No one in twentieth-century analytic philosophy was more preoccupied with the issues of ethics and religion than Ludwig Wittgenstein. In an age when religion has remained a prominent force, contrary to what some would have thought a hundred years ago, it is not surprising to see a book on Wittgenstein's concern with ethics and religion by a group of Indian philosophers. Ludwig Wittgenstein: Ethics and Religion, edited by Kali Charan Pandey—a collection of fifteen essays, some of which were presented at (...) a conference—is divided into three sections; the first provides a broad outline while the other two deal with the issues of ethics and religion, respectively. The editor has written a detailed introduction to the .. (shrink)
Wittgenstein's treatment of private language is the dissolution of some of the major problems in traditional philosophy. Philosophical problems, for Wittgenstein, are the conceptual confusion arising due to the abuse of language. They can be fully dispensed with by commanding a clear view of language. Language, for Wittgenstein, is on the one hand, the source of philosophical problems while, on the other hand, it is a means to dispense with them. Private language is one such issue which is ultimately rooted (...) I a mistaken conception of language and is the sources of various philosophical problems/ puzzles. (shrink)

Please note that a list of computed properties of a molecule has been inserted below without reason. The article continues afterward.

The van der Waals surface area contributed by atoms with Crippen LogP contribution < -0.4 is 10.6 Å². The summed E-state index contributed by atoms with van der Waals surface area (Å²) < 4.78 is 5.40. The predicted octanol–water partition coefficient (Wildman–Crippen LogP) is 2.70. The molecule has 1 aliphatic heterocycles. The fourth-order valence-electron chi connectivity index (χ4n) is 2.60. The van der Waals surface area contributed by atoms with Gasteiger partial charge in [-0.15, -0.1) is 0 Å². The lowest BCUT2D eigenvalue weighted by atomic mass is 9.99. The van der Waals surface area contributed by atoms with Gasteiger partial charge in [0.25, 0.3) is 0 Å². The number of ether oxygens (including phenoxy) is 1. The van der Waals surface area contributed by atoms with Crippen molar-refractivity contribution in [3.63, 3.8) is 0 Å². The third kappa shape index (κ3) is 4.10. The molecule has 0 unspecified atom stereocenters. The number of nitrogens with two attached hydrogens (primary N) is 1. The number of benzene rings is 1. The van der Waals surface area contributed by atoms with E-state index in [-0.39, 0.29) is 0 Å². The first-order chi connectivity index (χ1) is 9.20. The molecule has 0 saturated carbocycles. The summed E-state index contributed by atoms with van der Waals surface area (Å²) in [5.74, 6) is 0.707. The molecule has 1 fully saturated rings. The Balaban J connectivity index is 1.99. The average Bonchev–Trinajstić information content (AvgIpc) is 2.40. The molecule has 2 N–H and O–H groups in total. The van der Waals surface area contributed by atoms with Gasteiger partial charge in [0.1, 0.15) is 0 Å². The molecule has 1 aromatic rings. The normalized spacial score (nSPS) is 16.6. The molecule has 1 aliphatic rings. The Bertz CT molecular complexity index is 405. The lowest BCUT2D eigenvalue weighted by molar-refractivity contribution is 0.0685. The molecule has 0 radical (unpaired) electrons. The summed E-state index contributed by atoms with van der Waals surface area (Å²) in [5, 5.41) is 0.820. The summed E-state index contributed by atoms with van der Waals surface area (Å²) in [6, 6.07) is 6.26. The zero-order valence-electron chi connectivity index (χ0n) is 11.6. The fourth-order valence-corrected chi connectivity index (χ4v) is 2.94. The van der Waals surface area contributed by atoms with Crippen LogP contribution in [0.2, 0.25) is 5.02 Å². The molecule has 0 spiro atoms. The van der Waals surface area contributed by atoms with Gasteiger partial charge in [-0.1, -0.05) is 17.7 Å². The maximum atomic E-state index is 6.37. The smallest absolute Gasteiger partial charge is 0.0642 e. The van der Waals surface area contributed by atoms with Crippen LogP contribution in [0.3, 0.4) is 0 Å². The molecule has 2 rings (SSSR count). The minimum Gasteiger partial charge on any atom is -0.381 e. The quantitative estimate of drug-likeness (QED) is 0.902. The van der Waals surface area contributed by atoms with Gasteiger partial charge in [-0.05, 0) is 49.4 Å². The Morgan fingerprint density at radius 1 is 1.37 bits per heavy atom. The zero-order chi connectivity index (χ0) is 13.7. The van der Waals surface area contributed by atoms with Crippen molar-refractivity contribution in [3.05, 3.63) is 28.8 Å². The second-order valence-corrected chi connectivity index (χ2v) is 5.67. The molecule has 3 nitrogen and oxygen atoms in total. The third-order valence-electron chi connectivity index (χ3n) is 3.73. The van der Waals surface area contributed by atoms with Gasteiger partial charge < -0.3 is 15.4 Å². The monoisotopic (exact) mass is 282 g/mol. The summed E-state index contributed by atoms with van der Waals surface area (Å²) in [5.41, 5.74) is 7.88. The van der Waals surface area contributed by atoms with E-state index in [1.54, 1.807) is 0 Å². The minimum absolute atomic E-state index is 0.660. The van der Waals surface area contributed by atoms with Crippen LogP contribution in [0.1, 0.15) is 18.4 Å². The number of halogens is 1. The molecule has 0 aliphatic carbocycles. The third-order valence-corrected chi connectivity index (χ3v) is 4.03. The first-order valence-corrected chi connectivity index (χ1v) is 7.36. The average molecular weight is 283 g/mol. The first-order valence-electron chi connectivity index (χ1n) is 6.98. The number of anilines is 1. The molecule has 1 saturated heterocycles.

This book is concerned with the rationality and plausibility of the Muslim faith and the Quran, and in particular how they can be interogated and understood through western analytical philosophy. It is also explores how Islam can successfully engage with the challenges posed by secular thinking. The Quran and the Secular Mind will be of interest to students and scholars of Islamic philosophy, philosophy of religion, Middle East studies, and political Islam.
Cases of dementia present us with difficult ethical dilemmas as we strive to care for those unable to care for themselves. In this article, I review the relevant Islamic texts on caring for the ill, alleviating suffering, and feeding the hungry-all in light of the modern clinical environment. I find that the ethical appropriateness of tube feeding at the end of life is not as clear-cut as it may seem. My analysis, however, suggests that Muslim scholars ought to favor insertion (...) of a feeding tube in patients who can no longer respond to assisted feeding. Nonetheless, several important issues require further clarification in this clinically important but neglected area of ethical inquiry. (shrink)